The report from the committee further notes that despite objections and repeated reminders on the issue of modifications in the specifications of pipes and construction material by the State Level Empowered Committee and the State Nodal Agency for UIDSSMT - Madhya Pradesh Vikas Pradhikaran Sangh . the municipal commissioner did not heed any advice and acted in the interests of the private concessionaire. Thus, according to the report, irregularities in the scheme have been committed at both administrative and political levels.

The report also brings out the inefficiencies of the private concessionaire and questions how a company, which has not been able to complete in four years the construction that it was contractually required to do in two, can be trusted to deliver an essential service such as water for the following 23 years. It also questions how and why the bid was filed by one company, namely Vishwa Infrastructure and Services Pvt. Ltd, while the agreement was signed with another entity, namely Vishwa Utilities Pvt. Ltd.

Having noted in detail various such irregularities and the serious manner in which the scheme was biased in favour of the private company and against the people, the report recommends that the concession agreement should be cancelled and the water supply services of the town should be handed over to a water board. It also rejects the proposal to transfer public water resources to the private concessionaire.

On the other hand, it recommends that there should be no parallel facility for water supply that would compete with municipal water supply. It also says that the number of public stand posts should be increased, supporting the right to water of the urban poor.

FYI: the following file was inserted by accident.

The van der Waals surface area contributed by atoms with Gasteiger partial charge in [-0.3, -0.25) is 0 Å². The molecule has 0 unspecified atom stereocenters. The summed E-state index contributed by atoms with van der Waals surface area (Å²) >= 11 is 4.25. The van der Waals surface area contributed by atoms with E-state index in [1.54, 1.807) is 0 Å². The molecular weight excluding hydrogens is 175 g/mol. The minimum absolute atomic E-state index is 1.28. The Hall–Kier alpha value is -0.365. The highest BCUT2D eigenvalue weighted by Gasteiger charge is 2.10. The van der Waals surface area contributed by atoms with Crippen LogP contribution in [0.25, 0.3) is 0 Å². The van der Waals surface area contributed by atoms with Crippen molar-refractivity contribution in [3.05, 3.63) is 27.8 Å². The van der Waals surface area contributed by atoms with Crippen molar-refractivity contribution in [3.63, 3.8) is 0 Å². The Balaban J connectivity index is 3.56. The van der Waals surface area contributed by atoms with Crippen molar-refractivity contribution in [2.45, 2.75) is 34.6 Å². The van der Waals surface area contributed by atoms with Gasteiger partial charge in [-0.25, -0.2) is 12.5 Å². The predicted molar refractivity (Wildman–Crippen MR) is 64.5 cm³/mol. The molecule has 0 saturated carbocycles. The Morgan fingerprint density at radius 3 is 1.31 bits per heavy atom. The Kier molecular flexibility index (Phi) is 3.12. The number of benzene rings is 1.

This report represents one more scathing indictment of privatisation of water in the country, this time from an official committee. It shows that the Khandwa story is hardly different from what has happened in water privatisation schemes in other parts of the country, with schemes being skewed towards the interests of private companies and against local people. The private companies bring in little in terms of resources, but gain control of water systems for long periods, enjoying huge profits with little accountability.

Even as the people of Khandwa wait to see what action the Government takes on the committee's report, it is important to note that its conclusions have implications that go beyond Khandwa. This report should wake the government up to the serious issues implicit in privatising water supply. It should lead the authorities to abandon such schemes, and instead, enshrine the basic right to water as a fundamental right, accepting the essential obligation of the state to provide water. This should be combined with steps to operationalize accountability and performance in public water systems.